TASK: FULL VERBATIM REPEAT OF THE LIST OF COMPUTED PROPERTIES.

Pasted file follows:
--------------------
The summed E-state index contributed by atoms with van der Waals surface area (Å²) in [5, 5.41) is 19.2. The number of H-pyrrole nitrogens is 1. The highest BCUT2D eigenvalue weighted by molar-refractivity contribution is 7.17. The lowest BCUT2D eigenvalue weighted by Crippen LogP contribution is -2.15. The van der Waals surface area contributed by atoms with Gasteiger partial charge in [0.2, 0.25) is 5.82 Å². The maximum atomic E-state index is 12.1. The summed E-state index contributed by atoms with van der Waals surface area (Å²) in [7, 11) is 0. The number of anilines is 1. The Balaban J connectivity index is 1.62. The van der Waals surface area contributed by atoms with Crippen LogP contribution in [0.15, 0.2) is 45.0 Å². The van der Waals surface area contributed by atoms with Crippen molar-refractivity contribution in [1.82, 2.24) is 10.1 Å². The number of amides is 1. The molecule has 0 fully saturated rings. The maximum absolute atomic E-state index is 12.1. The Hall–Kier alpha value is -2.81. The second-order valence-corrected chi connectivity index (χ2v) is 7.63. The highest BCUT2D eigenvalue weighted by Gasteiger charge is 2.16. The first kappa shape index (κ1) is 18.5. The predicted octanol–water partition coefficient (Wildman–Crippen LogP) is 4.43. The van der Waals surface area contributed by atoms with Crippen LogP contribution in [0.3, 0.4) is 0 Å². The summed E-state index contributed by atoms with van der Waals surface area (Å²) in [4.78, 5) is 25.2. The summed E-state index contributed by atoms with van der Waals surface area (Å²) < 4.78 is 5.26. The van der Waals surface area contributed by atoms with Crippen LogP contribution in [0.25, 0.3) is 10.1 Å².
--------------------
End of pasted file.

The summed E-state index contributed by atoms with van der Waals surface area (Å²) in [5, 5.41) is 19.2. The number of H-pyrrole nitrogens is 1. The highest BCUT2D eigenvalue weighted by molar-refractivity contribution is 7.17. The lowest BCUT2D eigenvalue weighted by Crippen LogP contribution is -2.15. The van der Waals surface area contributed by atoms with Gasteiger partial charge in [0.2, 0.25) is 5.82 Å². The maximum atomic E-state index is 12.1. The summed E-state index contributed by atoms with van der Waals surface area (Å²) in [7, 11) is 0. The number of anilines is 1. The Balaban J connectivity index is 1.62. The van der Waals surface area contributed by atoms with Crippen LogP contribution in [0.15, 0.2) is 45.0 Å². The van der Waals surface area contributed by atoms with Crippen molar-refractivity contribution in [1.82, 2.24) is 10.1 Å². The number of amides is 1. The molecule has 0 fully saturated rings. The maximum absolute atomic E-state index is 12.1. The Hall–Kier alpha value is -2.81. The second-order valence-corrected chi connectivity index (χ2v) is 7.63. The highest BCUT2D eigenvalue weighted by Gasteiger charge is 2.16. The first kappa shape index (κ1) is 18.5. The predicted octanol–water partition coefficient (Wildman–Crippen LogP) is 4.43. The van der Waals surface area contributed by atoms with Crippen LogP contribution in [0.3, 0.4) is 0 Å². The summed E-state index contributed by atoms with van der Waals surface area (Å²) in [4.78, 5) is 25.2. The summed E-state index contributed by atoms with van der Waals surface area (Å²) < 4.78 is 5.26. The van der Waals surface area contributed by atoms with Crippen LogP contribution in [0.25, 0.3) is 10.1 Å².